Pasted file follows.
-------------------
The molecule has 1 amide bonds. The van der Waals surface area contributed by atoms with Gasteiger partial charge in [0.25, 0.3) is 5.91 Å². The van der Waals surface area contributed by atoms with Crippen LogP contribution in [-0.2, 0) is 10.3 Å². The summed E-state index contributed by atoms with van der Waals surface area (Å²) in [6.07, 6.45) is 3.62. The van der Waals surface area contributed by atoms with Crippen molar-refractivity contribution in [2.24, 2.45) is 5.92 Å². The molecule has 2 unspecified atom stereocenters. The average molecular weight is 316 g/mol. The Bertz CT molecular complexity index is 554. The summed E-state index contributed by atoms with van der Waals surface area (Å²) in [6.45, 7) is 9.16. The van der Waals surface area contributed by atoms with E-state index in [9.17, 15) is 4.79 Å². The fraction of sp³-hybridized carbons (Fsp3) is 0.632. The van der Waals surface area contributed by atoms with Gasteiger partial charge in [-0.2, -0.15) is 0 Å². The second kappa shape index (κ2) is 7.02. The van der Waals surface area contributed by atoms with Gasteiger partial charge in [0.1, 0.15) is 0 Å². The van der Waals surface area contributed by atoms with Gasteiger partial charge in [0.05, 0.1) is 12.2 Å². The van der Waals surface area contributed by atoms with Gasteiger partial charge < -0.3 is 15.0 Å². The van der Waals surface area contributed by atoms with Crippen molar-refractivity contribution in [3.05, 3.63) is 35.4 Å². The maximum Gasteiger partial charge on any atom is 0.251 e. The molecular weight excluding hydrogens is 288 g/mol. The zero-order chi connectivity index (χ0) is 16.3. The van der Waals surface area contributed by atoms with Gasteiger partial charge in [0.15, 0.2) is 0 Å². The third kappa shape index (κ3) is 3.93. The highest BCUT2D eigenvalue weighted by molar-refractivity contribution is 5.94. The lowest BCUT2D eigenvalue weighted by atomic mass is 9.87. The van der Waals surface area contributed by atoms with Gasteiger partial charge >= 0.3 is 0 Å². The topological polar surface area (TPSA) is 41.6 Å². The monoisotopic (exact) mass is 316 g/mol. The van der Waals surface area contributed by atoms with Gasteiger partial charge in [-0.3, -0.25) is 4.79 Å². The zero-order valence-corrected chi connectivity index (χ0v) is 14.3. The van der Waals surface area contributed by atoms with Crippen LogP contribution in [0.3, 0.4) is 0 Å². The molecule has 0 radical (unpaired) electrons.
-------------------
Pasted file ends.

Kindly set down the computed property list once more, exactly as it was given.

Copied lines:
The molecule has 1 amide bonds. The van der Waals surface area contributed by atoms with Gasteiger partial charge in [0.25, 0.3) is 5.91 Å². The van der Waals surface area contributed by atoms with Crippen LogP contribution in [-0.2, 0) is 10.3 Å². The summed E-state index contributed by atoms with van der Waals surface area (Å²) in [6.07, 6.45) is 3.62. The van der Waals surface area contributed by atoms with Crippen molar-refractivity contribution in [2.24, 2.45) is 5.92 Å². The molecule has 2 unspecified atom stereocenters. The average molecular weight is 316 g/mol. The Bertz CT molecular complexity index is 554. The summed E-state index contributed by atoms with van der Waals surface area (Å²) in [6.45, 7) is 9.16. The van der Waals surface area contributed by atoms with E-state index in [9.17, 15) is 4.79 Å². The fraction of sp³-hybridized carbons (Fsp3) is 0.632. The van der Waals surface area contributed by atoms with Gasteiger partial charge in [-0.2, -0.15) is 0 Å². The second kappa shape index (κ2) is 7.02. The van der Waals surface area contributed by atoms with Gasteiger partial charge in [0.1, 0.15) is 0 Å². The van der Waals surface area contributed by atoms with Gasteiger partial charge in [0.05, 0.1) is 12.2 Å². The van der Waals surface area contributed by atoms with Gasteiger partial charge < -0.3 is 15.0 Å². The van der Waals surface area contributed by atoms with Crippen molar-refractivity contribution in [3.05, 3.63) is 35.4 Å². The maximum Gasteiger partial charge on any atom is 0.251 e. The molecular weight excluding hydrogens is 288 g/mol. The zero-order chi connectivity index (χ0) is 16.3. The van der Waals surface area contributed by atoms with Gasteiger partial charge in [0.15, 0.2) is 0 Å². The third kappa shape index (κ3) is 3.93. The highest BCUT2D eigenvalue weighted by molar-refractivity contribution is 5.94. The lowest BCUT2D eigenvalue weighted by atomic mass is 9.87. The van der Waals surface area contributed by atoms with Gasteiger partial charge >= 0.3 is 0 Å². The topological polar surface area (TPSA) is 41.6 Å². The monoisotopic (exact) mass is 316 g/mol. The van der Waals surface area contributed by atoms with Gasteiger partial charge in [-0.3, -0.25) is 4.79 Å². The zero-order valence-corrected chi connectivity index (χ0v) is 14.3. The van der Waals surface area contributed by atoms with Crippen LogP contribution in [0.3, 0.4) is 0 Å². The molecule has 0 radical (unpaired) electrons.